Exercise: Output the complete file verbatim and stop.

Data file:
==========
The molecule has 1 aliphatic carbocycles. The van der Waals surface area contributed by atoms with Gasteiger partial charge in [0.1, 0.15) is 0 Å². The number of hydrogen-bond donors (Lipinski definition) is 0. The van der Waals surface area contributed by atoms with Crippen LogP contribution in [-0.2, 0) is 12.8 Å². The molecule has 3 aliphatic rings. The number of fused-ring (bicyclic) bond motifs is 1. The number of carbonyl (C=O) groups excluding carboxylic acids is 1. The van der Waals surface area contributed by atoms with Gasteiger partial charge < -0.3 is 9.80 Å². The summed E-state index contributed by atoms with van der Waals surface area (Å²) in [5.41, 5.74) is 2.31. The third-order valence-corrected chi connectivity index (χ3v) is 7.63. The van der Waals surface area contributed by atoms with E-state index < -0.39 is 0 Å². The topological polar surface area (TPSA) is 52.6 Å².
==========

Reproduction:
The molecule has 1 aliphatic carbocycles. The van der Waals surface area contributed by atoms with Gasteiger partial charge in [0.1, 0.15) is 0 Å². The number of hydrogen-bond donors (Lipinski definition) is 0. The van der Waals surface area contributed by atoms with Crippen LogP contribution in [-0.2, 0) is 12.8 Å². The molecule has 3 aliphatic rings. The number of fused-ring (bicyclic) bond motifs is 1. The number of carbonyl (C=O) groups excluding carboxylic acids is 1. The van der Waals surface area contributed by atoms with Gasteiger partial charge < -0.3 is 9.80 Å². The summed E-state index contributed by atoms with van der Waals surface area (Å²) in [5.41, 5.74) is 2.31. The third-order valence-corrected chi connectivity index (χ3v) is 7.63. The van der Waals surface area contributed by atoms with E-state index < -0.39 is 0 Å². The topological polar surface area (TPSA) is 52.6 Å².